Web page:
But we're clearly now at a point where the financial problems of the world will have a big impact on where web technology is headed. Indeed, it looks like we've arrived at one of those giant inflexion points - where one web era is usurped by another.
Editor's note: Looking back over 2008, there were some posts on ReadWriteWeb that did not get the attention we felt they deserved - whether because of timing, competing news stories, etc. So in this end-of-year series, called Redux, we're resurrecting some of those hidden gems. This is one of them, we hope you enjoy (re)reading it!
Of course this last happened when Web 2.0 was coined by O'Reilly Media in about 2004. Luckily not long before that ReadWriteWeb was born (early 2003). So ReadWriteWeb has been documenting Web 2.0 ever since. Over the past couple of years, we've been focusing on other, perhaps more meaningful, trends - Semantic Web, recommendation technologies, websites becoming web services, Mobile Web and more. We've documented these meta trends in a number of big posts, some of which are in our Best of ReadWriteWeb page and copied here:
- Web Technology Trends for 2008 and Beyond
- What's Next on the Web: a ReadWriteWeb Toolkit for 2008
- 2008 Web Predictions
- 10 Future Web Trends
- 10 More Future Web Trends
The Welcome Return of Innovation
Although we'll continue to see the success stories of Web 2.0 grow and perhaps prosper - social networking, mashups, user generated content, etc - now is the time for innovation. I'm not stating anything revolutionary there, because it's an old cliche that tech innovation thrives in times of recession. Nat Torkington of O'Reilly Radar put this into the context of Web 2.0 recently:
"During boom times, companies direct development and occupy great talent with at best evolutionary improvements over the state of the art. Companies are great chasers of new things, but aren't great at making new things. A recession means technologists cease to be paid vast amounts to duplicate the work of others. The Great Tech Bust of Ought Two gave us 37Signals, Flickr, and del.icio.us and there's a strong argument to be made that many companies spent the next six years chasing what they created."
So we can expect to see a welcome return to web innovation in 2008/09, along the lines of what Flickr and 37Signals created back in the early days of Web 2.0. However, web entrepreneurs will need to make adjustments due to the economic climate. Many people have already noted that a re-focus on the bottom line of your business is key, which we discuss below. But perhaps just as importantly, as Nat pointed out, there is an opportunity to take more advantage of open source technologies and cheaper cloud computing infrastructure.
Yes, Tighten Your Belts, But Open Your Minds Too...
In the past week some high profile VCs have been preaching belt tightening as the primary response to the economy. More than a few people have expressed cynicism about this advice, given the hype and party-throwing days of Web 2.0. New York VC Fred Wilson wrote a post today, partly in response to a comment Bernard left on his blog, in which he defends the advice he and other VCs have been giving since the financial crisis got going. Basically that advice has been to batten down the hatches, reduce spending and, in Fred's words, "act responsibly and make sure we all survive to fight another day".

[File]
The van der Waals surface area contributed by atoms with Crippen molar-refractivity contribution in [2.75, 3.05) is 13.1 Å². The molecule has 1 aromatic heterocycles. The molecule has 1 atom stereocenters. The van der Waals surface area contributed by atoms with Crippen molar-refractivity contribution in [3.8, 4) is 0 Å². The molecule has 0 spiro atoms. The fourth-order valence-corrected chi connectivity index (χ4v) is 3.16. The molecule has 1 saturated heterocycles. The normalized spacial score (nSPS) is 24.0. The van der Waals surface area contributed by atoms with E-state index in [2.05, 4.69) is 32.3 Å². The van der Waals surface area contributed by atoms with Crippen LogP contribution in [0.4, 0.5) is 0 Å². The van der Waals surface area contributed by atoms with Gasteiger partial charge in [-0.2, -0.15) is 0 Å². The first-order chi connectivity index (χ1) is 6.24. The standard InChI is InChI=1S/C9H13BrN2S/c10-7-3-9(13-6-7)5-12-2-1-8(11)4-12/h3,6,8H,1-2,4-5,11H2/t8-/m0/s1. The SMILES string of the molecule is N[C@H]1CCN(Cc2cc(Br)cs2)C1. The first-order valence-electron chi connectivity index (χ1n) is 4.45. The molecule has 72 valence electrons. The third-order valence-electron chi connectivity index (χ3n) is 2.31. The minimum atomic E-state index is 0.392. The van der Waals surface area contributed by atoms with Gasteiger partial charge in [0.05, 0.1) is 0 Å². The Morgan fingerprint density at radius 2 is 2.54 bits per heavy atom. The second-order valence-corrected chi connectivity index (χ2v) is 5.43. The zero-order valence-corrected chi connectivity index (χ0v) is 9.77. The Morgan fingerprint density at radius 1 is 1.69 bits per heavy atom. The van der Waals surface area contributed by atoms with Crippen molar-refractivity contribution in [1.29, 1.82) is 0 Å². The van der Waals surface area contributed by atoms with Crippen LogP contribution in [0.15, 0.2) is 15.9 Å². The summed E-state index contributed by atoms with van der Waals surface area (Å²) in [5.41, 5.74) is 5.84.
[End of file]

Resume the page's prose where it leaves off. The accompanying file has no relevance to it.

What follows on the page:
It's all common sense advice, especially since Web 2.0 has been predominantly about consumer apps. I'm certainly no economist, but it makes sense that in a tight credit market, consumer spending will reduce - which will impact heavily on consumer web apps, and trickle through to other parts of the ecosystem.
But I'd love to see technologists, entrepreneurs and VCs take a longer term view of this crisis as well. Sramana Mitra wrote a great post at Forbes outlining some of the opportunities for innovation. In an "Open Letter to the Leaders of Silicon Valley", Sramana first gave some background on the innovation that led to Web 2.0 and followed up with a challenge to create technology for education, health care, social security. As an example, she wrote about these opportunities in healthcare and education:
"As the smart-phone movement marches on, led by Steve Jobs' iPhone, can we not create seamless bridges between doctors, patients and insurance providers that can reduce the $250 billion expenditure in health care administration?
And on the Internet, can we not create a body of standardized content and methodology for teachers all over the U.S.--or the world--that includes parents in the process and engages children via "edutainment," the same way MySpace and "World of Warcraft" engage kids?"
What's Next... Let Us Know in the Comments!
We at ReadWriteWeb have been covering mainstream web applications and things like health 2.0 this year. But we've only just scratched the surface, just as have most startups and Internet companies. As the troubles in the economy begin to affect the tech world, we'll be re-doubling our efforts to document what we hope is an exciting new era of web innovation. There are tough times ahead, but equally there are opportunities.
In the best spirit of Web 2.0, let's start by asking you to comment on what opportunities in web technology you forsee over the next year or so. Please leave a comment and let's get a healthy, optimistic - but realistic - discussion started. To provide a bit of inspiration, I've embedded below our stock presentation What's Next on the Web? Web Technology Trends for 2008 and Beyond (circa December '08).
Note: click here and then click 'full' (bottom right) to view full screen and enable the links inside the presentation.